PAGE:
- Of course, we can't let the coaching staff off the hook for this loss either. Head coach Jason Garrett made several questionable fourth down calls down the stretch of the game, and offensive coordinator Kellen Moore was determined to pound the ball on first down despite achieving next to no success. On the defensive end, Kris Richard's defensive backs were toasted. Chidobe Awuzie continues to look like a liability opposite Byron Jones, and the safety spot next to Xavier Woods has been a massive hole all season. And, while both Jones and Woods have been mostly good this year, neither was particularly impressive either during this loss. It was a total and complete defensive failure. This team needs to get better fast, and it all starts at the top with the coaching staff.
Loss to Minnesota Could be the Final Nail in Jason Garrett’s Coffin
The 2019 NFL season kind of seemed like a do or die situation for the Dallas Cowboys current Head Coach Jason Garrett. He is currently in the last year of his contract and his future with the Cowboys organization could be hanging in the balance, especially after the devastating loss to the Minnesota Vikings.
If Jason Garrett isn't extended beyond this season, this loss to Minnesota could possibly be where his career with the Dallas Cowboys started to circle the drain. There are still several games left on the Cowboys schedule this season, but this one loss could be the one that ends up knocking them out of the playoffs. If that's true, it's hard to believe JG will be retained.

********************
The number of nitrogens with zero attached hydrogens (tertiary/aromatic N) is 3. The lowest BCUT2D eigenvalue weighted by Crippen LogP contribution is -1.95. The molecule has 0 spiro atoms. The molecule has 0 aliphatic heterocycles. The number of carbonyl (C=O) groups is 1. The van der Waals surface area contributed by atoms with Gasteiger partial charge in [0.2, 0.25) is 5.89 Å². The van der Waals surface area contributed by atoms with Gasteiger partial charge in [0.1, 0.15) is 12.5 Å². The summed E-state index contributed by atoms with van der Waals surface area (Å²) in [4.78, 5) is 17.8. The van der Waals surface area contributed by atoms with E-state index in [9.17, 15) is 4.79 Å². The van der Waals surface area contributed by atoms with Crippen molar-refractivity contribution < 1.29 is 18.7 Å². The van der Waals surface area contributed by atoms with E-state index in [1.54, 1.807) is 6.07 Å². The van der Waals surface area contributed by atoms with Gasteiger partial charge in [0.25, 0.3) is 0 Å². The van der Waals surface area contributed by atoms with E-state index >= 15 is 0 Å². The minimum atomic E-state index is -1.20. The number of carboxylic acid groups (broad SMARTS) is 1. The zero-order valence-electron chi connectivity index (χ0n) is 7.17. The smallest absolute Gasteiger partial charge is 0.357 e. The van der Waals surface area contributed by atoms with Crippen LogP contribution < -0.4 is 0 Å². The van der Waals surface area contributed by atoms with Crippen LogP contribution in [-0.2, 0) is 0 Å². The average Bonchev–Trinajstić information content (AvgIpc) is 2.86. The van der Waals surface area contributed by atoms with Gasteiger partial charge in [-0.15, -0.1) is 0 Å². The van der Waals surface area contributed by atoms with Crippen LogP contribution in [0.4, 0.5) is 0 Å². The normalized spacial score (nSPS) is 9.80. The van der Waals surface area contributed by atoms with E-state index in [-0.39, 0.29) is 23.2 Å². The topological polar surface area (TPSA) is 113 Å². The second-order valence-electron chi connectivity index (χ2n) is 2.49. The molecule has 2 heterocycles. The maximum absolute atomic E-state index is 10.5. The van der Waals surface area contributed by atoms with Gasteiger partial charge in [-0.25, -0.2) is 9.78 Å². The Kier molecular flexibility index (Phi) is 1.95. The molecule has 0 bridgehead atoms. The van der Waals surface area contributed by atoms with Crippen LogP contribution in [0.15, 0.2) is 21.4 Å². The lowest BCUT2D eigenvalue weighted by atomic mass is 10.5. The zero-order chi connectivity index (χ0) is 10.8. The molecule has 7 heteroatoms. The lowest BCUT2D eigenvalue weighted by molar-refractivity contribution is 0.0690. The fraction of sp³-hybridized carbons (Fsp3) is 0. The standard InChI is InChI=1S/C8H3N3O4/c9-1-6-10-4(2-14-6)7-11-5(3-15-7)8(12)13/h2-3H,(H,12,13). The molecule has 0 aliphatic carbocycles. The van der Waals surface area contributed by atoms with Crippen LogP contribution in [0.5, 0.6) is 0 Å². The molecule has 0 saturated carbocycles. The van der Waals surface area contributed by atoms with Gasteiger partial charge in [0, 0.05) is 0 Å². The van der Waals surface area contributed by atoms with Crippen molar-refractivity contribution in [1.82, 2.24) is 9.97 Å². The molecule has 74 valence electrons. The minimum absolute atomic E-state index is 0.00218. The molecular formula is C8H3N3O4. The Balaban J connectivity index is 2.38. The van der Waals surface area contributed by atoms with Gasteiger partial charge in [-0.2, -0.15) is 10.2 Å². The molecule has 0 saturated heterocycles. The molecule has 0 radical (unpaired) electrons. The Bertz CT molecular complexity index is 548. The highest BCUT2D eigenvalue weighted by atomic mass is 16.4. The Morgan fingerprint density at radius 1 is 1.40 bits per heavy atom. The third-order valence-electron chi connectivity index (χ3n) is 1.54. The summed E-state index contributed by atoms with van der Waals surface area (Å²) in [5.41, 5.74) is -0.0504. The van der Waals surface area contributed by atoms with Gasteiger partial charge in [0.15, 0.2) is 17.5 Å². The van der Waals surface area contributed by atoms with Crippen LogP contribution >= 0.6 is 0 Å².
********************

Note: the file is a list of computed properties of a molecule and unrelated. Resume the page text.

Jerry Jones, and son Stephen, have both fully supported Jason Garrett since he became the Cowboys full-time head coach back in 2011 after serving as the interim HC for Wade Phillips in 2010. That's nearly a decade of the Jones' sticking by JG through all of the thick and thin over years. That unwavering support however could be coming to an end though.
The proof is in the pudding as they say. As a head coach Jason Garrett is slightly above average according to his all-time win/loss record. His regular-season record as the HC with the Cowboys is 82-62 (.569) and he's 2-3 (.400) in the postseason. Add all of that up and he's 84-65 (.564) in his career… slightly above average.
If I know anything about the Jones', I know getting the Dallas Cowboys back to the promised land as one of the best teams in the NFL is at the top of their list. That's why we've seen them over the years take chances on players other teams wouldn't in order to put together the most competitive roster they possibly could. Now that attention might need to be shifted from the players to the head coach.
Much like the Jones', I've supported and stood by Jason Garrett over the years. That support is dwindling though after each and every loss this season, at least on my part. Personally, I'm ready to find some new blood and move on. What the Jones' end up doing though is completely up in the air.
I want to believe the Dallas Cowboys are ready to move on from JG, but I'm not completely convinced. The fact that his current contract is about to expire after the season suggests they're at least considering parting ways, but that's all it does. I think how the rest of season turns out after the devastating loss to the Vikings will end up determining his fate.
If JG somehow sneaks the Cowboys into the playoffs it could save his job. That unfortunately is no easy thing to do with the teams they have left to play this season. Because of that, the Week 10 loss to the Minnesota Vikings could end up being the final nail in Jason Garrett's coffin.
What do you think? Is it time to part ways with Jason Garrett?